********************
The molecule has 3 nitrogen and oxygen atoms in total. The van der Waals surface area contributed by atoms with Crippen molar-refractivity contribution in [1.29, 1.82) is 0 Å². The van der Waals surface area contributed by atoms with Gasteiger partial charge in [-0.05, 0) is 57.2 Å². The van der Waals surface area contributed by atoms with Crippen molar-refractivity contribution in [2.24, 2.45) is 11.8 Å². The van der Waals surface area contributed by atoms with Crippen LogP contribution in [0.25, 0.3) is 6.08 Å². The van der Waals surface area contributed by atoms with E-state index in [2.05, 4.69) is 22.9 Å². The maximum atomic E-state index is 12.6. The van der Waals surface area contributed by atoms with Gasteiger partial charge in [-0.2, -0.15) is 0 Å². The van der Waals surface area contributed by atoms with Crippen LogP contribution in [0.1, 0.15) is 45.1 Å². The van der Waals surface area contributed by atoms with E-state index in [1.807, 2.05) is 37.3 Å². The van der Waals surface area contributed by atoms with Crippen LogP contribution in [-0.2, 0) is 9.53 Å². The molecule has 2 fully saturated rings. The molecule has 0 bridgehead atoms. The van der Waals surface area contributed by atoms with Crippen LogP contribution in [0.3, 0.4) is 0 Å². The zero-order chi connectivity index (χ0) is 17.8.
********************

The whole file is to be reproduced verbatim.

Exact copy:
The molecule has 3 nitrogen and oxygen atoms in total. The van der Waals surface area contributed by atoms with Crippen molar-refractivity contribution in [1.29, 1.82) is 0 Å². The van der Waals surface area contributed by atoms with Gasteiger partial charge in [-0.05, 0) is 57.2 Å². The van der Waals surface area contributed by atoms with Crippen molar-refractivity contribution in [2.24, 2.45) is 11.8 Å². The van der Waals surface area contributed by atoms with Crippen LogP contribution in [0.25, 0.3) is 6.08 Å². The van der Waals surface area contributed by atoms with E-state index in [2.05, 4.69) is 22.9 Å². The maximum atomic E-state index is 12.6. The van der Waals surface area contributed by atoms with Gasteiger partial charge in [-0.2, -0.15) is 0 Å². The van der Waals surface area contributed by atoms with Crippen LogP contribution in [0.1, 0.15) is 45.1 Å². The van der Waals surface area contributed by atoms with E-state index in [1.807, 2.05) is 37.3 Å². The van der Waals surface area contributed by atoms with Crippen LogP contribution in [-0.2, 0) is 9.53 Å². The molecule has 2 fully saturated rings. The molecule has 0 bridgehead atoms. The van der Waals surface area contributed by atoms with Crippen LogP contribution in [0.3, 0.4) is 0 Å². The zero-order chi connectivity index (χ0) is 17.8.